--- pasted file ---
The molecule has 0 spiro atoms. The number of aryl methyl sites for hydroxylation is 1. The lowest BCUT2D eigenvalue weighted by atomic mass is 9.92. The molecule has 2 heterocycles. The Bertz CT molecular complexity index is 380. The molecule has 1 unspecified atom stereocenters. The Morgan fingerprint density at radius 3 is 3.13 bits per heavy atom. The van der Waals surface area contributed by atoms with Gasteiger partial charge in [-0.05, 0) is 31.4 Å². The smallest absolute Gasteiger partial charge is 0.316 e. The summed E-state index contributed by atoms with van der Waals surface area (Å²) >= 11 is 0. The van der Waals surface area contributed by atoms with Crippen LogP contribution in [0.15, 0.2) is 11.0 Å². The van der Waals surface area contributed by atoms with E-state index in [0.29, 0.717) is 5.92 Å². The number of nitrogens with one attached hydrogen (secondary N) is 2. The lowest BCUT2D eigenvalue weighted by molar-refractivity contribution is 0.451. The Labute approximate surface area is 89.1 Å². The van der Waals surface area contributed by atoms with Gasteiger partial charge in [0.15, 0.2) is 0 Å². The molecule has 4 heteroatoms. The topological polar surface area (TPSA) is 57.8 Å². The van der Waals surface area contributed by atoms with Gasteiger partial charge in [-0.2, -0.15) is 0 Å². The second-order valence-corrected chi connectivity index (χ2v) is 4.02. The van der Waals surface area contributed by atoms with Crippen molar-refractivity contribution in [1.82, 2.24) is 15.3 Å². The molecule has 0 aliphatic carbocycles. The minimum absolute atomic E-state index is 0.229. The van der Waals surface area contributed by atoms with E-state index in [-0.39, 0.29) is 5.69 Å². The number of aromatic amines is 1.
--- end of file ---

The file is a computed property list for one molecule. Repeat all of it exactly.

The molecule has 0 spiro atoms. The number of aryl methyl sites for hydroxylation is 1. The lowest BCUT2D eigenvalue weighted by atomic mass is 9.92. The molecule has 2 heterocycles. The Bertz CT molecular complexity index is 380. The molecule has 1 unspecified atom stereocenters. The Morgan fingerprint density at radius 3 is 3.13 bits per heavy atom. The van der Waals surface area contributed by atoms with Gasteiger partial charge in [-0.05, 0) is 31.4 Å². The smallest absolute Gasteiger partial charge is 0.316 e. The summed E-state index contributed by atoms with van der Waals surface area (Å²) >= 11 is 0. The van der Waals surface area contributed by atoms with Crippen LogP contribution in [0.15, 0.2) is 11.0 Å². The van der Waals surface area contributed by atoms with E-state index in [0.29, 0.717) is 5.92 Å². The number of nitrogens with one attached hydrogen (secondary N) is 2. The lowest BCUT2D eigenvalue weighted by molar-refractivity contribution is 0.451. The Labute approximate surface area is 89.1 Å². The van der Waals surface area contributed by atoms with Gasteiger partial charge in [0.15, 0.2) is 0 Å². The molecule has 4 heteroatoms. The topological polar surface area (TPSA) is 57.8 Å². The van der Waals surface area contributed by atoms with Gasteiger partial charge in [-0.2, -0.15) is 0 Å². The second-order valence-corrected chi connectivity index (χ2v) is 4.02. The van der Waals surface area contributed by atoms with Crippen molar-refractivity contribution in [1.82, 2.24) is 15.3 Å². The molecule has 0 aliphatic carbocycles. The minimum absolute atomic E-state index is 0.229. The van der Waals surface area contributed by atoms with E-state index in [-0.39, 0.29) is 5.69 Å². The number of aromatic amines is 1.